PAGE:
I watched our local EMS respond to a full cardiac arrest a few years ago-- lady died on the dance floor. The joint was just over on the adjoining ridge. They got her breathing again and got her successfully transported to the hospital. The problem was that it took 20 minutes from when the 911 call was placed for the squad to get to the scene. I'm sure they came as fast as they could, but we're out in the sticks. You could add another 5-10 minutes to get from my gate back to where I usually hunt. A man can do a LOT of bleeding in that time, and that's assuming I could pull out my phone and make the call myself. More likely than not, I wouldn't show up for lunch and somebody would have to go out looking for me. By that time, I'd prolly be mulch.

You're right, if I come to, hanging off my harness with a sucking chest wound, I will ask the Good Lord for Forgiveness and figure that's it.
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JPH
 
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Re: Tactical Treatment of Gunshot & Knife Wounds

Postby JPH » Tue Jan 22, 2013 10:09 am

shaman wrote:
I'd say you are in a very, very dire situation but not necessarily doomed. Modern hunting ammo to the head or chest? Better use your remaining breath for an Act of Contrition. But if the wound is a ricochet, a fragment or to a non-vitial region, the right knowledge and equipment just might save you.


Yeah, I'm thinking a lot like you. Most hunting accidents are not to non-vital regions, however. From what I understand, the average deer hunting accident is a mistaken-for-game kind of thing where somebody gets drilled in the chest at fairly close range.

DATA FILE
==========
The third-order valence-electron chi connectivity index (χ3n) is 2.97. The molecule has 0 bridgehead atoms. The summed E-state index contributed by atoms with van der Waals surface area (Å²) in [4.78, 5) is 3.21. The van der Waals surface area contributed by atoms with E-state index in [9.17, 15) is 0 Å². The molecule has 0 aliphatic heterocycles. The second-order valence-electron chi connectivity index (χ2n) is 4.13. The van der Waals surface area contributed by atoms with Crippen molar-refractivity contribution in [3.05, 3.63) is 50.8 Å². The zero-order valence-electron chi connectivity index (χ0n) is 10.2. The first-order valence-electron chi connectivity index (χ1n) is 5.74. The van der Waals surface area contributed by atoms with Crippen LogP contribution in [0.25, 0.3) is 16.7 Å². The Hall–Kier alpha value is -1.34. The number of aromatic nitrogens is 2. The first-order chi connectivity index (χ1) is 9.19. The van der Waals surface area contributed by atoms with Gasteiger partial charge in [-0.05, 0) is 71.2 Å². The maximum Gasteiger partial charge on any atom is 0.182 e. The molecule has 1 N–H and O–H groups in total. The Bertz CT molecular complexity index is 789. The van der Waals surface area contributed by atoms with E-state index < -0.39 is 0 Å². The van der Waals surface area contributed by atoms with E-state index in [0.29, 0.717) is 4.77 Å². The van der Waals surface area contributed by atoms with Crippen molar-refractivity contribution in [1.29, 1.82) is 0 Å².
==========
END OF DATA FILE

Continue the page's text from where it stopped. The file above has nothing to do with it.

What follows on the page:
Yeah, I don't know.

My guess is that the majority of hunting related emergencies are heart or breathing related. Hunters are not getting any younger and we're in awful shape. Sprains, strains and short falls might rank pretty high as well. I suspect neither of these are likely to make the national statistics as "hunting accidents". Within the category that might get reported, I have to think accidental cuts and superficial, self-inflicted gunshots must also be represented.

A guy up the road from where I hunted this year double loaded his ML and mangled his hand when he fired it. He lost a tremendous amount of blood as he walked from his blind, back to his pickup to call for help (don't know if he left it behind or did not have signal). He is lucky to be alive. Place another half-mile in his path and this sort of information could have been the difference between life and death.

I always remind my guys at work that as unpredictable as the job is, we can survive by controlling the things we can control. Get in shape, train hard, always communicate, bring your equipment, and know it inside and out. Those things are pretty universal and you have control over all of them.

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Re: Tactical Treatment of Gunshot & Knife Wounds

Postby shaman » Tue Jan 22, 2013 10:36 am

Oh, there are all kinds of ancillary types of hunting related injuries. The morbidity for the sport is quite low; more people die at church social than deer hunting. However, if you get shot, chances are you die. There are few exceptions. The typical deer hunting accident takes place in very close quarters. Somebody mistakes their buddy for a deer and aces him. Bang. Dead. Done. The average perp has less than 3 years experience hunting. The average victim is not wearing hunter orange.The average victim and perp know each other. In an average year the states around me see 2 of these incidents per state per season. A small minority of the incidents are a shoot-through type of thing where the bullet travels beyond the intended target. The rest are background noise.

A shotgun-only state like Ohio has about the same morbidity as a rifle state like Kentucky or a pistol-caliber state like Indiana. The reason is the shots usually happen at close range-- inside 50 yards. Somebody usually hears something in the bushes, or sees something moving in the woods. Bang.
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Re: Tactical Treatment of Gunshot & Knife Wounds

Postby DrG » Tue Jan 29, 2013 11:51 pm

My apologies for breaking the rules, I should have read more before posting. It is a legit class taught by a 27 yr. veteran paramedic with the CFD. I am a firm believer that "hope" is not a strategy, nor a substitute for skill.